CMS Releases Part D and Hospice Medication Access Fix

Today, the Centers for Medicare and Medicaid Services (CMS) released interim guidance intended to address the highly problematic May 1 Guidance on Part D and hospice drug coverage.   See attached documents for the new, interim guidance.  Below is an overview of the challenging Spring guidance and a preliminary summary of the new, interim guidance which replaces the May 1 instructions to Hospice providers and Part D Prescription Drug Plans (PDPs). 

Problematic Spring Guidance

On March 10, 2014, the Centers for Medicare & Medicaid Services (CMS) issued a memorandum to Part D Plan Sponsors and Medicare Hospice Providers entitled, "Part D Payment for Drugs for Beneficiaries Enrolled in Hospice – Final 2014 Guidance" (   The guidance, based on a 2012 Office of the Inspector General report (, identifies that Medicare is likely paying for Medicare-financed medications twice both through the Part D Prescription Drug Plans’ (PDP) capitation payments and through the hospice per diem.  The guidnace became effective on May 1, 2014.  

In brief, the guidance caused significant confusion among PDPs, hospice providers, pharmacies, consultant pharmacists, and skilled nursing center providers (SNF).  The results of this confusion were:

  • PDP prior authorization denials for medications and, because of such denials, beneficiaries who have elected hospice have been largely unable to access needed medications;
  • SNF providers have been left with the costs of medications denied by PDPs but still provided by the SNF; and
  • Allegations that  in some instances PDPs have denied drug prior authorizations and SNFs have denied delivery of medications because of unreimbursable costs. 

Preliminary Overview of New Replacement Guidance

Below is a short overview of the new guidance.  A more comprehensive explanation will be shared next week:

  1. Revised hospice Part D guidance was posted on HPMS this morning, and has or will released through the Medicare Learning Network (MLN).  The communication is addressed to plans and hospices, only
  2. The prior authorization (PA) requirements will be limited to the four categories in the DHHS Office of the Inspector General (OIG) report.   Based on OIG discussions with CMS and hospice representatives, OIG concluded that hospice beneficiaries generally experience common symptoms during the end of life regardless of their terminal diagnoses. These symptoms include pain, nausea, constipation, and anxiety. Four common categories of prescription drugs are typically used to treat these symptoms: analgesics,2 anti-nauseants, laxatives, and antianxiety drugs. Only drugs that address these symptoms and/or fall into these categories will require a PA.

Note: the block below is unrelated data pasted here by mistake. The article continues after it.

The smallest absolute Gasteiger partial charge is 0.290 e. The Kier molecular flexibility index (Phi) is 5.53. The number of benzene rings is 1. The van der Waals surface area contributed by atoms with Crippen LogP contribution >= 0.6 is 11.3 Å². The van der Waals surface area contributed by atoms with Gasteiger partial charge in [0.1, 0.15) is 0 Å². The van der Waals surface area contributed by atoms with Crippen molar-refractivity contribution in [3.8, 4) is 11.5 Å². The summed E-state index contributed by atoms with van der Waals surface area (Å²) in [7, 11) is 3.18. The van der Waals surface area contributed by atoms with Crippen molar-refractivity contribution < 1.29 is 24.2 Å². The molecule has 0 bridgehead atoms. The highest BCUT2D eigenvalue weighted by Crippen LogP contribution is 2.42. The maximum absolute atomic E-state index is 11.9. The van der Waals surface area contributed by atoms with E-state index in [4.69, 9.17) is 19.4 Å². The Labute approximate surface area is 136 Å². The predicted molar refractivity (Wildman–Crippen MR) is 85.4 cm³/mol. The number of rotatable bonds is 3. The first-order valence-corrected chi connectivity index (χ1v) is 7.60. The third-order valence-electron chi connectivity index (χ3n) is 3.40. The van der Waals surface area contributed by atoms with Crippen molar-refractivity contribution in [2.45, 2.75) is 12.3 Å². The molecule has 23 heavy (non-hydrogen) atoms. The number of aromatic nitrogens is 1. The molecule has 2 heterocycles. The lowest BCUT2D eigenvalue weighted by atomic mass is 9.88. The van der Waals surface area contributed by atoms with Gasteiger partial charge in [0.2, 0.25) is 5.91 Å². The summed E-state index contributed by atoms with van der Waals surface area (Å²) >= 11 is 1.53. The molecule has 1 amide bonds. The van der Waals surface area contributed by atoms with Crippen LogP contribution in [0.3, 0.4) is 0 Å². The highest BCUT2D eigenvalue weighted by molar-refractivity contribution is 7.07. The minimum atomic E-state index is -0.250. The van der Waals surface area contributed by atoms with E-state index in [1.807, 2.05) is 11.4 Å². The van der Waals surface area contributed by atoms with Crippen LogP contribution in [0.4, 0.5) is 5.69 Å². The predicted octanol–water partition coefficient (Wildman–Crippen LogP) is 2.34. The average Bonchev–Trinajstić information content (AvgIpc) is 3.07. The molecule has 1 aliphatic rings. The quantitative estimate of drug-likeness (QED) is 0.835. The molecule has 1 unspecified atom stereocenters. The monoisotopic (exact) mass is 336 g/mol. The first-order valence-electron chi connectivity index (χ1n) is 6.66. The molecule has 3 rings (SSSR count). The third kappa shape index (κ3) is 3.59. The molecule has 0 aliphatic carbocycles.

3. For drugs in the four categories, hospices will only need to provide to the plans a statement that the drug is unrelated; they will not need to provide a clinical justification (although they will need to keep documentation for audit).  
  4. The memo strongly encourages hospices to complete the drug assessment form with the hospice patient’s list of drugs and provide it to the Part D plan immediately (CMS cannot require this but “encourages” all providers to use it). Part D plans may rely on the form, which should also include the effective date of hospice election.  The goals is to expedite the form, which presumably will arrive before the plan is notified by CMS of a beneficiary’s hospice enrollment.  In that instance the plan may rely on the form from hospice.
  5. The memo also clarifies what pharmacists can provide at the point of sale (POS), and it provides pharmacists with a greater role in assisting in moving the requests through the PA system.
  6. There is no distinction in how scripts from unaffiliated providers are processed; however, CMS anticipates and expects that they will provide confirmation that they have coordinated with the hospice.
  7. CMS is strongly encouraging hospices to complete first fills of all drugs on the hospice list and hopes this will help as well.
  8. Plans will have flexibility on providing additional messaging about the PA beyond the POS content.
  9. The policy takes effect immediately but parties will have until October 1 to have it in place.
  10. The policy is not being released as a draft nor  is it otherwise subject to comment, but CMS will be updating the FAQs by next week and will use the FAQ process for any clarification  needed.
  11. If there are any claims outstanding from application of the May 1 policy,  the new guidance can be applied to resolve them.
  12. Part D claims for hospice enrollees that are for drugs outside of the 4 classes are treated as they would be any other Part D enrollee (e.g. subject to PA if they would otherwise be subject to PA).  
  13. While CMS is interested in thinking about and working with stakeholders on a very clear long-term solution, this policy is in place for the foreseeable future.   
  14. CMS also tells us that enterprise-wide, they are committed to educating all stakeholders on this policy.
  15. CMS intends to update all pending FAQs by the end of next week, so it’s possible that additional issues, such as plan safe-harbors, may be addressed there.